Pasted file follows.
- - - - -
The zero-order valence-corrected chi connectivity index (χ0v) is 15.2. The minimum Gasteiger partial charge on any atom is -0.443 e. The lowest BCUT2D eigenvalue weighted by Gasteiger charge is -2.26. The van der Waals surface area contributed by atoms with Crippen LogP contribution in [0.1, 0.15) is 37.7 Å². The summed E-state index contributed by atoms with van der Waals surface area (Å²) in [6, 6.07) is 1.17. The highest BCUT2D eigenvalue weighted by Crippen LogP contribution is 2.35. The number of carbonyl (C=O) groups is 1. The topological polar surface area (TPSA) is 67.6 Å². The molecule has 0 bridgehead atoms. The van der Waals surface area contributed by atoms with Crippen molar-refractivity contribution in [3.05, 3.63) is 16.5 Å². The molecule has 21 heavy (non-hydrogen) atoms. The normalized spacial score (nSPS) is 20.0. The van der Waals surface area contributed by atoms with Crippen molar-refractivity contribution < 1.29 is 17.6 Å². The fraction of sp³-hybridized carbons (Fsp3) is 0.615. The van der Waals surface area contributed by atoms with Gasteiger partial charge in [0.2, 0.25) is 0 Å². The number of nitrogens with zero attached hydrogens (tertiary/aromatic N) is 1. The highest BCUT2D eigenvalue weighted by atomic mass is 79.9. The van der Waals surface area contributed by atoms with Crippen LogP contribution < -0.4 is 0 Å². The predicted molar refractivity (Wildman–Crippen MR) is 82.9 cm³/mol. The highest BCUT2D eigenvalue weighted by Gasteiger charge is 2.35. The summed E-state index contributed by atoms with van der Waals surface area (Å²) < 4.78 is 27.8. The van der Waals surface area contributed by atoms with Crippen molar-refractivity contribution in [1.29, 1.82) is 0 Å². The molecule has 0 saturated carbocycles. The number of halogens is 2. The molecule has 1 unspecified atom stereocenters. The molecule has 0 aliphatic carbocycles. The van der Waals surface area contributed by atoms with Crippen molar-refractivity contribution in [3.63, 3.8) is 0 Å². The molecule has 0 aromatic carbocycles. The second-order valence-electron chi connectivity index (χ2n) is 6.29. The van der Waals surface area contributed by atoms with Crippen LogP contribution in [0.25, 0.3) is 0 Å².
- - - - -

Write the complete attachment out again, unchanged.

The zero-order valence-corrected chi connectivity index (χ0v) is 15.2. The minimum Gasteiger partial charge on any atom is -0.443 e. The lowest BCUT2D eigenvalue weighted by Gasteiger charge is -2.26. The van der Waals surface area contributed by atoms with Crippen LogP contribution in [0.1, 0.15) is 37.7 Å². The summed E-state index contributed by atoms with van der Waals surface area (Å²) in [6, 6.07) is 1.17. The highest BCUT2D eigenvalue weighted by Crippen LogP contribution is 2.35. The number of carbonyl (C=O) groups is 1. The topological polar surface area (TPSA) is 67.6 Å². The molecule has 0 bridgehead atoms. The van der Waals surface area contributed by atoms with Crippen molar-refractivity contribution in [3.05, 3.63) is 16.5 Å². The molecule has 21 heavy (non-hydrogen) atoms. The normalized spacial score (nSPS) is 20.0. The van der Waals surface area contributed by atoms with Crippen molar-refractivity contribution < 1.29 is 17.6 Å². The fraction of sp³-hybridized carbons (Fsp3) is 0.615. The van der Waals surface area contributed by atoms with Gasteiger partial charge in [0.2, 0.25) is 0 Å². The number of nitrogens with zero attached hydrogens (tertiary/aromatic N) is 1. The highest BCUT2D eigenvalue weighted by atomic mass is 79.9. The van der Waals surface area contributed by atoms with Crippen LogP contribution < -0.4 is 0 Å². The predicted molar refractivity (Wildman–Crippen MR) is 82.9 cm³/mol. The highest BCUT2D eigenvalue weighted by Gasteiger charge is 2.35. The summed E-state index contributed by atoms with van der Waals surface area (Å²) < 4.78 is 27.8. The van der Waals surface area contributed by atoms with Crippen molar-refractivity contribution in [1.29, 1.82) is 0 Å². The molecule has 0 saturated carbocycles. The number of halogens is 2. The molecule has 1 unspecified atom stereocenters. The molecule has 0 aliphatic carbocycles. The van der Waals surface area contributed by atoms with Crippen molar-refractivity contribution in [3.63, 3.8) is 0 Å². The molecule has 0 aromatic carbocycles. The second-order valence-electron chi connectivity index (χ2n) is 6.29. The van der Waals surface area contributed by atoms with Crippen LogP contribution in [0.25, 0.3) is 0 Å².